Geologist discusses Anthropocene online tonight

Posted by mjs76 at Oct 06, 2011 04:33 PM |
Live chat with Jan Z on literally epoch-making topic.

Apologies for the short notice but if you’re interested in the Anthropocene epoch (and you should be, because you’re living through it!) you can catch Jan Zalasiewicz from our Department of Geology online this evening answering questions on behalf of Science magazine.

Jan will take part in an hour-long, online live text-chat at 8pm UK time (that’s 3pm EDT) along with Professor Erle Ellis from the University of Maryland, Baltimore County. The event will be hosted by science writer Gaia Vince.

Traditional geological aging says that the present day is part of the Holocene epoch but a suggestion was made back in 2000 that human activity has affected the planet so much that we should consider modern times to be a different epoch, one where the dominant factor on Earth is us.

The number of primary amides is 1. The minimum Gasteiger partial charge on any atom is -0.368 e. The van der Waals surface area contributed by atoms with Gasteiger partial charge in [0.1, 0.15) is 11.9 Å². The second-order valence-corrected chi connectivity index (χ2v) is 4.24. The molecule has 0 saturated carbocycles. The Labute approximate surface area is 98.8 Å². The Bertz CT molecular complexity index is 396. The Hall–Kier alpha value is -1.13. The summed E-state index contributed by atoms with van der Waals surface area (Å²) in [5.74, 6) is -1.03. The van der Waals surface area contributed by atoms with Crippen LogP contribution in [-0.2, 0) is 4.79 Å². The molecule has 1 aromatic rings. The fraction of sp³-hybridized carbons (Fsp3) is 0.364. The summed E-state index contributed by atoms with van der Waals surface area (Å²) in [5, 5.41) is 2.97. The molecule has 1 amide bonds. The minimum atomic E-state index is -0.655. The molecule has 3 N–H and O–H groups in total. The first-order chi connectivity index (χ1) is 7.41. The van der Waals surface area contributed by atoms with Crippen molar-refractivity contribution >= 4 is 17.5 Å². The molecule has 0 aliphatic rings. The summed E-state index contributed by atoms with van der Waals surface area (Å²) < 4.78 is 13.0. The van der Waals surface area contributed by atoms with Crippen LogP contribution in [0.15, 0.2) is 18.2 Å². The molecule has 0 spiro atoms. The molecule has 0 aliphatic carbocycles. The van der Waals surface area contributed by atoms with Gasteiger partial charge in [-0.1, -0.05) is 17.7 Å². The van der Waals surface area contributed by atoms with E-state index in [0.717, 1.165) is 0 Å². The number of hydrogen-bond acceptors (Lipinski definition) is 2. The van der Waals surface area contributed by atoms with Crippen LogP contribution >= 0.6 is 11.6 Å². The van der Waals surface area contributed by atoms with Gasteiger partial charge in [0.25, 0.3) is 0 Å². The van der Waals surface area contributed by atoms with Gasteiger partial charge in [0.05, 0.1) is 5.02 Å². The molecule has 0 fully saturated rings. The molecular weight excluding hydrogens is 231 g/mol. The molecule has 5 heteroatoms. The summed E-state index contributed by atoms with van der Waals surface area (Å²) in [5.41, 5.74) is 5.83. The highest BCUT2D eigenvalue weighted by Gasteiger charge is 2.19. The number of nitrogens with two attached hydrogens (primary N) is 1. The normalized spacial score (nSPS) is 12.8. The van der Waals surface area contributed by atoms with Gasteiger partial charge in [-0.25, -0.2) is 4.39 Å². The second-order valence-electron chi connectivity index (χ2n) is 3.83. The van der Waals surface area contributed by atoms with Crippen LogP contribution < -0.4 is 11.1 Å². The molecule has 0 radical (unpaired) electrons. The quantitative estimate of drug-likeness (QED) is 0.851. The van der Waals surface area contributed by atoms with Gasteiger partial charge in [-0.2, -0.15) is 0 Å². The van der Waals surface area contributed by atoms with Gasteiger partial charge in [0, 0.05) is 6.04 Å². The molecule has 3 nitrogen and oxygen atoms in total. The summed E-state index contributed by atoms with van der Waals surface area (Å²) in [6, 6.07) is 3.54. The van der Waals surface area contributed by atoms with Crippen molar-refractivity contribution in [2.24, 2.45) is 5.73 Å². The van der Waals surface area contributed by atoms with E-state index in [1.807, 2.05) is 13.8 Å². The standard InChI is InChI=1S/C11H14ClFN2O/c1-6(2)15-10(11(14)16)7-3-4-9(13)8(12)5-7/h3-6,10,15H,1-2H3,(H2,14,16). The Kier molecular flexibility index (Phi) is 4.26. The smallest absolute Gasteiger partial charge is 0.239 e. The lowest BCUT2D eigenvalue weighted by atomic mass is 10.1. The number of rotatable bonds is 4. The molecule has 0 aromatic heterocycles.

Epochs are of course entirely arbitrary divisions of time but they are useful markers and the most important thing is that everyone agrees on the start and finish points for each epoch, era or age and uses them consistently.

So two questions which Jan and Erle are likely to face tonight are: Does the Anthropocene really exist? And when did it start?

If you missed the live chat, the transcript is available online.

For a general introduction to the Anthropocene and other epochs, see our March 2010 story Are you ready for the Anthropocene?

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